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However, each product employs multifactor tokens somewhat differently. Okta, Radiant Logic and OneLogin use it to protect the entire user's account while McAfee, Symplified and SecureAuth can protect individual apps.
Speaking of multifactor tokens, there are additional issues. One of our test accounts was with Paypal using their supplied SecurID token. In order for any of the SSO products to login automatically to our account, we would first have to remove this token requirement. Some of the other SaaS services that use multifactor authentication, such as Google Apps and Facebook, might also need similar treatment to work with some of the SSO services.
One thing to also look at is how each product recovers from mistakes that you make in specifying the various login parameters. Given the amount of information that each product requires to enable SSO, it is easy to make small mistakes that can take time to find and correct. You will need to iterate back through the login process of the SSO in your own testing, to ensure that actual users can access their apps, and then make changes with the configuration screens in the management interfaces. Some, such as Okta, are particularly a problem here. This means if you test any of these SSO products on your live network, be careful. If you have set up your Active Directory failed login policy to lockout users after a small number of attempts, you might run into trouble while you are testing these products.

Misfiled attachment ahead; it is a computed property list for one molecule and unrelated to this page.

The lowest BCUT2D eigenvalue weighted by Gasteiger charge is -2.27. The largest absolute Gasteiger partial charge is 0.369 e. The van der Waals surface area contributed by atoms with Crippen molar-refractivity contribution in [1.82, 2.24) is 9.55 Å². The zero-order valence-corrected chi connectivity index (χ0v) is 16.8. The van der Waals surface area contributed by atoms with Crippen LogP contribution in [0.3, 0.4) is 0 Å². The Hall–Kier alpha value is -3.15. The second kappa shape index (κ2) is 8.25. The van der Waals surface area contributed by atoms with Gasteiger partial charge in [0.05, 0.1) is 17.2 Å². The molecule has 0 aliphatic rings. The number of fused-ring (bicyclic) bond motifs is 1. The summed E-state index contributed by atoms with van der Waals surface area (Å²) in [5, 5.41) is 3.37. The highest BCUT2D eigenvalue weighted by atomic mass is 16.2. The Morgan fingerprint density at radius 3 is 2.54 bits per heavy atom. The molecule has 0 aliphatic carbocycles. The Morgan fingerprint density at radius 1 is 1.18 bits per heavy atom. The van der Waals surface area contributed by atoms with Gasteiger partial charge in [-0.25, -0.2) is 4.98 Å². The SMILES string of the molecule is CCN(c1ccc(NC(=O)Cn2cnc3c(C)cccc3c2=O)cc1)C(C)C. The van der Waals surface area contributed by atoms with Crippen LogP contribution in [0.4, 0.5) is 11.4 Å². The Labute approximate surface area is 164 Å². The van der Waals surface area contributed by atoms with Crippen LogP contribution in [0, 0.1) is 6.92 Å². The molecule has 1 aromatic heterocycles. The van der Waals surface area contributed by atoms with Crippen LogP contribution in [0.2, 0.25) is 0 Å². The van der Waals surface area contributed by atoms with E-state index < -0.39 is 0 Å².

Intel has rebranded its Cloud SSO offerings as part of its McAfee division, and it sells two versions: one cloud-based, which is newer and has fewer features, and one that installs on-premises.
The cloud version has fewer applications connectors: for example, it doesn't support Office 365 yet. And the cloud version's Active Directory integration is in beta at the moment. The cloud offering is based on the Force.com platform and there are no browser plug-ins needed.
The older on-premises version from McAfee has probably one of the largest collection of identity providers of any product we've seen, including AD, LDAP, Google, OpenID, Salesforce, various SQL databases and others.
One of the interesting things is how flexible and complex the product can be: you can set up separate policies for particular apps that connect to particular identity providers, and add two-factor authentication for just specific apps. If you are in need of its sophisticated policies, you probably want to only look at the on-premises version because it can do a lot more than what is offered in the cloud product.
As an example, you can restrict logins per app by IP address range, to specific mobile devices, and by day of the week and time of day. All of these settings are collected together into one place for easy configuration.
Both McAfee products allow for just-in-time user provisioning provided you have set things up correctly and exchanged the necessary digital certificates between McAfee and the intended SaaS app.